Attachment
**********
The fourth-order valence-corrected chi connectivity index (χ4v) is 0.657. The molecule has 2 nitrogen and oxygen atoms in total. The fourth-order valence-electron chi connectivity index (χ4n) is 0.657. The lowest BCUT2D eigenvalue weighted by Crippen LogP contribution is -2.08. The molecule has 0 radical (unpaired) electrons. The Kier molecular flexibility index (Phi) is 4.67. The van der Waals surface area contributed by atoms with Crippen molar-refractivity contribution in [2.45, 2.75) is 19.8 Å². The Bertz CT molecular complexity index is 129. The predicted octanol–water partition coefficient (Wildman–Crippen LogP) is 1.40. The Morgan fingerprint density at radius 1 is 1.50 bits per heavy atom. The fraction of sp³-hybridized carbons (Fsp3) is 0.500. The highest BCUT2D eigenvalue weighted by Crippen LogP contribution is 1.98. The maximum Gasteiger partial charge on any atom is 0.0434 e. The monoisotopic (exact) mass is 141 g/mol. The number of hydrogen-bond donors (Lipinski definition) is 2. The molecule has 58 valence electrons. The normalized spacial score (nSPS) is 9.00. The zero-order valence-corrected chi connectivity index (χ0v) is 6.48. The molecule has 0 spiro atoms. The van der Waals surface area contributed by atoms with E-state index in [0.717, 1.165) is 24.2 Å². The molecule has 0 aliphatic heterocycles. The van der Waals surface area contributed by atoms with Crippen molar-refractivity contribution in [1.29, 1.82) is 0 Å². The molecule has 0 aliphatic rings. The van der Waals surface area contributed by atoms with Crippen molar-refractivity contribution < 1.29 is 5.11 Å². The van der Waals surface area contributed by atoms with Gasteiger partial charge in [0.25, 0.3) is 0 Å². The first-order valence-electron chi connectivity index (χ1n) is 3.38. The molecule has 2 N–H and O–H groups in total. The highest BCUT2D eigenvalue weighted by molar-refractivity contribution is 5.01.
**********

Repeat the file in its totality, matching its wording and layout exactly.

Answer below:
The fourth-order valence-corrected chi connectivity index (χ4v) is 0.657. The molecule has 2 nitrogen and oxygen atoms in total. The fourth-order valence-electron chi connectivity index (χ4n) is 0.657. The lowest BCUT2D eigenvalue weighted by Crippen LogP contribution is -2.08. The molecule has 0 radical (unpaired) electrons. The Kier molecular flexibility index (Phi) is 4.67. The van der Waals surface area contributed by atoms with Crippen molar-refractivity contribution in [2.45, 2.75) is 19.8 Å². The Bertz CT molecular complexity index is 129. The predicted octanol–water partition coefficient (Wildman–Crippen LogP) is 1.40. The Morgan fingerprint density at radius 1 is 1.50 bits per heavy atom. The fraction of sp³-hybridized carbons (Fsp3) is 0.500. The highest BCUT2D eigenvalue weighted by Crippen LogP contribution is 1.98. The maximum Gasteiger partial charge on any atom is 0.0434 e. The monoisotopic (exact) mass is 141 g/mol. The number of hydrogen-bond donors (Lipinski definition) is 2. The molecule has 58 valence electrons. The normalized spacial score (nSPS) is 9.00. The zero-order valence-corrected chi connectivity index (χ0v) is 6.48. The molecule has 0 spiro atoms. The van der Waals surface area contributed by atoms with E-state index in [0.717, 1.165) is 24.2 Å². The molecule has 0 aliphatic heterocycles. The van der Waals surface area contributed by atoms with Crippen molar-refractivity contribution in [1.29, 1.82) is 0 Å². The molecule has 0 aliphatic rings. The van der Waals surface area contributed by atoms with Crippen molar-refractivity contribution < 1.29 is 5.11 Å². The van der Waals surface area contributed by atoms with Gasteiger partial charge in [0.25, 0.3) is 0 Å². The first-order valence-electron chi connectivity index (χ1n) is 3.38. The molecule has 2 N–H and O–H groups in total. The highest BCUT2D eigenvalue weighted by molar-refractivity contribution is 5.01.